- Encrypt sensitive email: If the software which you use to send e-mail allows it, you should encrypt sensitive e-mail so that only the recipient of the e-mail is able to read it.
- Check that businesses encrypt your personal data: You should ensure that companies and other organizations with whom you do business encrypt your personal data, such as credit card numbers and social security numbers, before they are stored or transmitted over a network.
- Use secure transactions over the Internet: Ensure that personal transactions over the Internet are secure.
Example 1: You can encrypt a file in MS Word 2013 using the steps shown in the figure below.
Example 2: EFS – Encrypting the file system
- How to use it: To encrypt a file using EFS, right click on the file or folder, select properties and follow the directions in figure below.
- Encryption: EFS automatically creates a public key pair (this is done only once. It is not repeated for encryption of future files). However, a unique key called the file encryption key (FEK) is automatically generated every time the user needs to encrypt a file. After encrypting a file, EFS uses the user’s public key to encrypt the FEK. It also encrypts the FEK using the recovery agent’s public key.
- Decryption: When you log into your account and try to open an encrypted file, Windows retrieves your private key, decrypts the FEK, and uses it to decrypt the contents of the file as it is read from the hard disk.
- EFS is a feature of the NTFS file system. Files encrypted with EFS remain encrypted only while they reside on the NTFS volume. Vista Home Basic, Home Premium (and Starter Edition) do not support it.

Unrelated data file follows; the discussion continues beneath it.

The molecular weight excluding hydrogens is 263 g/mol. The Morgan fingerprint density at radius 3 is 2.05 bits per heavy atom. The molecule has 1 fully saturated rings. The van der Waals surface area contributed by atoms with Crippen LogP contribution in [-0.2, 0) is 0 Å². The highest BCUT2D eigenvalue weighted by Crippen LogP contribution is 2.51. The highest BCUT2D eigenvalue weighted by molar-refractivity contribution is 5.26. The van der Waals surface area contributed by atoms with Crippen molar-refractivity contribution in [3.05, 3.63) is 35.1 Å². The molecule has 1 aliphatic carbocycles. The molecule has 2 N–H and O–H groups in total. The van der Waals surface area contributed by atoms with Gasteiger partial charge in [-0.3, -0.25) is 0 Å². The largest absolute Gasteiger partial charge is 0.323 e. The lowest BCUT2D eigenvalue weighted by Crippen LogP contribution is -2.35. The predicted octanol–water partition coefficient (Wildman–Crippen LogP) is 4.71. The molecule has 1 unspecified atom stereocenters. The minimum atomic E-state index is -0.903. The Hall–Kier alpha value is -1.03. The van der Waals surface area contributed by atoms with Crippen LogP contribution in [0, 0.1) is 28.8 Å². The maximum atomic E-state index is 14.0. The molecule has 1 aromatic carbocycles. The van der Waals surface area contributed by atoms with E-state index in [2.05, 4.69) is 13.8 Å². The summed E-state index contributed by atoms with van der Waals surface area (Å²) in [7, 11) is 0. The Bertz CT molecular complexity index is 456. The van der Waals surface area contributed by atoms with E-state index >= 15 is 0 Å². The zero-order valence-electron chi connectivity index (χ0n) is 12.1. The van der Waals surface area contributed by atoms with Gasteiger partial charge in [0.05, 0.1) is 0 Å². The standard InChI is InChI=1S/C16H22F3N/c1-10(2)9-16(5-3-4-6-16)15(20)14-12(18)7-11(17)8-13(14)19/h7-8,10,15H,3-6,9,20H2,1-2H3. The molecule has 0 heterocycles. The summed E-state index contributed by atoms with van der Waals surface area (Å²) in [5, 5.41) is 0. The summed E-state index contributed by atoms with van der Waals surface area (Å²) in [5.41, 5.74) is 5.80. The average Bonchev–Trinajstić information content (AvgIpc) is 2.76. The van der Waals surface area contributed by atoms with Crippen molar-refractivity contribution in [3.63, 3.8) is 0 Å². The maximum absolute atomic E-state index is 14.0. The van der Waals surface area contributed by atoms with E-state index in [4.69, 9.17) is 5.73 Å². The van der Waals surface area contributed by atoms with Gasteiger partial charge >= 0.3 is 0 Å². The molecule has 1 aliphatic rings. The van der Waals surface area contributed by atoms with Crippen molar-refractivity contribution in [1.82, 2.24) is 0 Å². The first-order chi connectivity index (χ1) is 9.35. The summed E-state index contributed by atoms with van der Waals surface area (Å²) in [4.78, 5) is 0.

- Only the original owner and the computer’s designated recovery agent can access encrypted files.
- Complete the security checklist (print).
- Encrypt a document using Microsoft Word 2013.
- Encrypt a file and a folder using EFS.
|Vulnerability: Unprotected sensitive data Course: Computer Literacy|
|Task – Answer the following questions||Yes/No||N/A|
|1. Are your personal files encrypted?|
|2. Is your wireless data encrypted?|
|3. Are your sensitive e-mail messages encrypted?|
|4. Do the companies and other organizations you do business with encrypt sensitive data about you that they store on their systems or communicate over networks?|
|5. Are the e-transactions you conduct over the Internet secure?|
|If you answered no to any of the above questions, then your data is vulnerable to theft and misuse.
- What is the difference between private key encryption and public key encryption?
- How many public/private key pairs does the EFS system automatically generate if a user encrypts 10 files—one at a time? How many file encryption keys (FEKs) are generated in this case? Explain.
Further Work (optional – check with your instructor if you need to answer the following questions)
- Discuss how you would use public key encryption to encrypt a symmetric private key which you used to encrypt a message to be sent to Alice. Describe how Alice would recover the message? (Note: The encrypted symmetric key accompanies the message to Alice.)
- Which key does EFS use to encrypt the FEK?
- If a file encrypted with EFS is e-mailed to another user, does that file remain encrypted? Explain? If a file encrypted with EFS on your hard disk is copied to a removable drive, does it remain encrypted?